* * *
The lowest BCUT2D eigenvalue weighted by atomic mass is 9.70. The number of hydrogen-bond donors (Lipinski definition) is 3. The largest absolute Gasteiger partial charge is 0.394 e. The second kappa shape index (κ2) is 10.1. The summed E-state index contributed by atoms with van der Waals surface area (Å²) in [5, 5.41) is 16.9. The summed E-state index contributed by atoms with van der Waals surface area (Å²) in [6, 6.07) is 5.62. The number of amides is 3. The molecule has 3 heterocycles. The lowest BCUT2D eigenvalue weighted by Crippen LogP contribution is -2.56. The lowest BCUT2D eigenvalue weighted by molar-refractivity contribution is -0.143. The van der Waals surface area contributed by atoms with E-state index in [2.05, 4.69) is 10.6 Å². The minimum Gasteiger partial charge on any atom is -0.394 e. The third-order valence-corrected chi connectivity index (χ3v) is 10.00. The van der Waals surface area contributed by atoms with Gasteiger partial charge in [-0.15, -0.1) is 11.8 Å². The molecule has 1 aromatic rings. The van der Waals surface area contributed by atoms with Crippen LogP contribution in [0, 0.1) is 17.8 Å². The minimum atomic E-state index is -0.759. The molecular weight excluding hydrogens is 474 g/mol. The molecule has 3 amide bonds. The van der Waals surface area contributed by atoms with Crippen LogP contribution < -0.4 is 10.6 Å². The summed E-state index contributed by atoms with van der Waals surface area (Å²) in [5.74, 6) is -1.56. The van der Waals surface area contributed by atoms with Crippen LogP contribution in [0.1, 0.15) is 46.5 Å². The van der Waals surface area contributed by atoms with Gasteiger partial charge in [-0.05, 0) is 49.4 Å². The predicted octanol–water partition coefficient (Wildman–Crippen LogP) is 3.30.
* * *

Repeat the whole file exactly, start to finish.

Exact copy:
The lowest BCUT2D eigenvalue weighted by atomic mass is 9.70. The number of hydrogen-bond donors (Lipinski definition) is 3. The largest absolute Gasteiger partial charge is 0.394 e. The second kappa shape index (κ2) is 10.1. The summed E-state index contributed by atoms with van der Waals surface area (Å²) in [5, 5.41) is 16.9. The summed E-state index contributed by atoms with van der Waals surface area (Å²) in [6, 6.07) is 5.62. The number of amides is 3. The molecule has 3 heterocycles. The lowest BCUT2D eigenvalue weighted by Crippen LogP contribution is -2.56. The lowest BCUT2D eigenvalue weighted by molar-refractivity contribution is -0.143. The van der Waals surface area contributed by atoms with E-state index in [2.05, 4.69) is 10.6 Å². The minimum Gasteiger partial charge on any atom is -0.394 e. The third-order valence-corrected chi connectivity index (χ3v) is 10.00. The van der Waals surface area contributed by atoms with Gasteiger partial charge in [-0.15, -0.1) is 11.8 Å². The molecule has 1 aromatic rings. The van der Waals surface area contributed by atoms with Crippen LogP contribution in [0, 0.1) is 17.8 Å². The minimum atomic E-state index is -0.759. The molecular weight excluding hydrogens is 474 g/mol. The molecule has 3 amide bonds. The van der Waals surface area contributed by atoms with Crippen LogP contribution < -0.4 is 10.6 Å². The summed E-state index contributed by atoms with van der Waals surface area (Å²) in [5.74, 6) is -1.56. The van der Waals surface area contributed by atoms with Crippen LogP contribution in [0.1, 0.15) is 46.5 Å². The van der Waals surface area contributed by atoms with Gasteiger partial charge in [-0.05, 0) is 49.4 Å². The predicted octanol–water partition coefficient (Wildman–Crippen LogP) is 3.30.